Students bike 4000 miles to fight cancer
“We are a cancer-fighting organization; basically the whole point is that we cultivate the next generation of leaders and activists in the fight against cancer,” said Anjali Sethi, who plans to bike to Alaska next summer. “What a lot of people think we do is just raise money, but its so much more than that.”
Texas 4000 has three pillars that the members aim to embody: hope, knowledge and charity. Along with raising at least $ 4,500, or approximately one dollar for every mile that each rider bikes, Texas 4000 team members volunteer with local cancer fighting charities, give presentations at community and research centers and visit cancer patients in hospitals around the country.
Texas 4000 applicants begin their journey 18 months before they complete the ride. During this time they train, volunteer and get to know their teammates at meetings Monday evenings.
“Every Monday night we start off with ride dedications,” Sethi said. “We have ‘Why I Ride’ presentations- so that’s when you really get to know your teammates, and they give you even more of a reason to fight. You fight for each other, you hear their stories of what initially attracted them to Texas 4000 and then why they’re here now, today. Their stories have changed, but that initial reason is still there. Every week we have more people to ride for. “
While Texas 4000 is an immensely athletic challenge, members of the organization do not come from exclusively athletic backgrounds. In fact, some members of the 2014 team did not know how to ride a bike when then joined the organization. What the members of Texas 4000 do have in common is a motivation to make a tangible difference in the fight against cancer.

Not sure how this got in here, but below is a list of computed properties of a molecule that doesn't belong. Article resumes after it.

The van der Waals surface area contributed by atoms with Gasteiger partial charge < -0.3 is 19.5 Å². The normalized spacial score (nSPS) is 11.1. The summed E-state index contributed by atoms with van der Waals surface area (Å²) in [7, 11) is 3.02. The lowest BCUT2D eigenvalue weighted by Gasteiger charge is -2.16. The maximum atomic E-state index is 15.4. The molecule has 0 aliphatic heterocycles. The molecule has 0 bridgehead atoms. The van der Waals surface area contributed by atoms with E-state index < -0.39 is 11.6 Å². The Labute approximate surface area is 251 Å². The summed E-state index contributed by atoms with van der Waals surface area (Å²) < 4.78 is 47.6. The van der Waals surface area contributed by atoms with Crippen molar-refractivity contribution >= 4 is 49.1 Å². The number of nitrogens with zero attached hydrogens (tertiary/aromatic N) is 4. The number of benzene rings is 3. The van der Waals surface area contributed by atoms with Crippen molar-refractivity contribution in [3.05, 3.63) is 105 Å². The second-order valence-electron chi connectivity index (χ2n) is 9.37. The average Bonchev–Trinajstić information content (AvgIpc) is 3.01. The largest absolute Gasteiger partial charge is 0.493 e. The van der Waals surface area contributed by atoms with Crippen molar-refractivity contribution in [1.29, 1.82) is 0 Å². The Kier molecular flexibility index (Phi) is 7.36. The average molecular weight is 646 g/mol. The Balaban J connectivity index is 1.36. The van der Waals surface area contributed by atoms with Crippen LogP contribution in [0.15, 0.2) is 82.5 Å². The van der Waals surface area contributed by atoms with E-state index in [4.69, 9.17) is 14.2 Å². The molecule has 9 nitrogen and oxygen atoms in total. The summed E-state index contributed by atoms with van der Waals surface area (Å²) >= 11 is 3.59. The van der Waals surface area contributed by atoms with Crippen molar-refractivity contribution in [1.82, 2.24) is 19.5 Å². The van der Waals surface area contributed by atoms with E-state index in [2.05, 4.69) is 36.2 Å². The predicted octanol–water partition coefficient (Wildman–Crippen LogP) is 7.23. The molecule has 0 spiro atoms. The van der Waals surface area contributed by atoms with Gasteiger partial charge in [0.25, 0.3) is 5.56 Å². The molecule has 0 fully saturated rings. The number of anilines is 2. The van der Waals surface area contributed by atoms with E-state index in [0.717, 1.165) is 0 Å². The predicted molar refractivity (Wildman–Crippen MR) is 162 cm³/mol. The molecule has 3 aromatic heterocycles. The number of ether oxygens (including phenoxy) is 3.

“As cliché as it sounds, Texas 4000 attracts people who truly do want to change the world,” Kevin Helgren, who completed his ride this past summer, said. “One of the alumni has told me-and this has stuck with me for so long- ‘It’s awesome to be proud of Texas 4000 and everything that it represents, but don’t ever let Texas 4000 be the biggest or best thing that you do.’ We have different stories, we want to do different things with our lives, but at the same time we’ve all been effected by cancer.”
Riders undergo a rigorous training program during the 18 months leading up to their ride. Despite having to log more than 1,500 training miles before their summer journey, Helgren insists that it’s impossible to fully prepare for the ride itself.
“You apply 18 months in advance with the idea of preparing yourself physically, mentally and emotionally for the ride, but at the end of the day, those 18 months don’t mean a thing once you get on that bike,” Helgren said. “Every single turn was unpredictable. We didn’t know if we were going to turn down a road that had construction covering the entire road or that we would make a right turn in the middle of British Columbia and see a pack of bison covering the highway. At the end of the day nothing can quite prepare you for a 70 day bike ride, which for me, made for a very exciting summer.”
Texas 4000 alumni describe the ride as a truly life changing experience. Now, in the months following the ride, Helgren reflects on the lasting impact of his Texas 4000 experience.
“My two big take-aways from Texas 4000 would be just how important vulnerability is, and how important it is to let others experience your pain, and to let others relish in your successes,” Helgren said. “And just how important it is to live every single second you’re given with complete purpose and absolute intentionality.”
Well before the ride begins, Texas 4000 members contemplate the impact this experience will have on the rest of their lives.
“When I come back I don’t want to just be like, ‘Oh, I did my part, I’m done,’” Sethi said. “I want to have that purpose to bike 100 miles every day to carry through every day in my life. I want to live every day with that resilience and that passion and that constant fight for something.”
For the team members of Texas 4000, the ride is a testament to what any person can accomplish with hard work and motivation.
“You apply thinking ‘this isn’t possible,’” Helgren said. “You start to experience Texas 4000 leading up to the ride and you think ‘this is totally possible.’ You finish the ride thinking anything is possible.”
Visit Texas 4000’s website (http://www.texas4000.org/) for more information about the organization and how you can support this years riders.
By Samantha Meyer